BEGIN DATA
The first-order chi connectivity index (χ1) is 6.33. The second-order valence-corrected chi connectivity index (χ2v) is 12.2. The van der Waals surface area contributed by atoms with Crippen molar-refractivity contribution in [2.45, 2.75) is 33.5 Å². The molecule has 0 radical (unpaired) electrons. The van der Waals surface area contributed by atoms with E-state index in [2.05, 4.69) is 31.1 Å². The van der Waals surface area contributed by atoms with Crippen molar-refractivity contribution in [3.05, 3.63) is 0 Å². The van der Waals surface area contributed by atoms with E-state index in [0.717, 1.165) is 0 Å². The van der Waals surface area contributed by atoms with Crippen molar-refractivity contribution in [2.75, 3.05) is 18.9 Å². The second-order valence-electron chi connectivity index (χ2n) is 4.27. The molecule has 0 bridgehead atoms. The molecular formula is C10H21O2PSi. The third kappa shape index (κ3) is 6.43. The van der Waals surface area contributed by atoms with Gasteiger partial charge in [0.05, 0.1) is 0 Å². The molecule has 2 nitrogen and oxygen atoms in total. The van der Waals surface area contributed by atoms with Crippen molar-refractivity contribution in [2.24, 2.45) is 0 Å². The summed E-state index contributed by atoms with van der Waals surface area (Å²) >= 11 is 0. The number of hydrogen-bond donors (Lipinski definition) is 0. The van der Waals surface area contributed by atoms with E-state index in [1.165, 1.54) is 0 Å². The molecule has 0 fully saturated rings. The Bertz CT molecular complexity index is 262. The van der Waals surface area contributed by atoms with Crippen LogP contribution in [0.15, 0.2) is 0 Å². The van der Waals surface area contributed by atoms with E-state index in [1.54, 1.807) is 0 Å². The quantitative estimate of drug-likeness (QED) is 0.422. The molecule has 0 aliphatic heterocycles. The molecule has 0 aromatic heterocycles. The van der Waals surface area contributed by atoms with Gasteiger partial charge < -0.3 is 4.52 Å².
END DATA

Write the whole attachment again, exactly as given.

The first-order chi connectivity index (χ1) is 6.33. The second-order valence-corrected chi connectivity index (χ2v) is 12.2. The van der Waals surface area contributed by atoms with Crippen molar-refractivity contribution in [2.45, 2.75) is 33.5 Å². The molecule has 0 radical (unpaired) electrons. The van der Waals surface area contributed by atoms with E-state index in [2.05, 4.69) is 31.1 Å². The van der Waals surface area contributed by atoms with Crippen molar-refractivity contribution in [3.05, 3.63) is 0 Å². The van der Waals surface area contributed by atoms with E-state index in [0.717, 1.165) is 0 Å². The van der Waals surface area contributed by atoms with Crippen molar-refractivity contribution in [2.75, 3.05) is 18.9 Å². The second-order valence-electron chi connectivity index (χ2n) is 4.27. The molecule has 0 bridgehead atoms. The molecular formula is C10H21O2PSi. The third kappa shape index (κ3) is 6.43. The van der Waals surface area contributed by atoms with Gasteiger partial charge in [0.05, 0.1) is 0 Å². The molecule has 2 nitrogen and oxygen atoms in total. The van der Waals surface area contributed by atoms with Crippen molar-refractivity contribution in [2.24, 2.45) is 0 Å². The summed E-state index contributed by atoms with van der Waals surface area (Å²) >= 11 is 0. The number of hydrogen-bond donors (Lipinski definition) is 0. The van der Waals surface area contributed by atoms with E-state index in [1.165, 1.54) is 0 Å². The molecule has 0 fully saturated rings. The Bertz CT molecular complexity index is 262. The van der Waals surface area contributed by atoms with Crippen LogP contribution in [0.15, 0.2) is 0 Å². The van der Waals surface area contributed by atoms with E-state index in [1.54, 1.807) is 0 Å². The quantitative estimate of drug-likeness (QED) is 0.422. The molecule has 0 aliphatic heterocycles. The molecule has 0 aromatic heterocycles. The van der Waals surface area contributed by atoms with Gasteiger partial charge < -0.3 is 4.52 Å².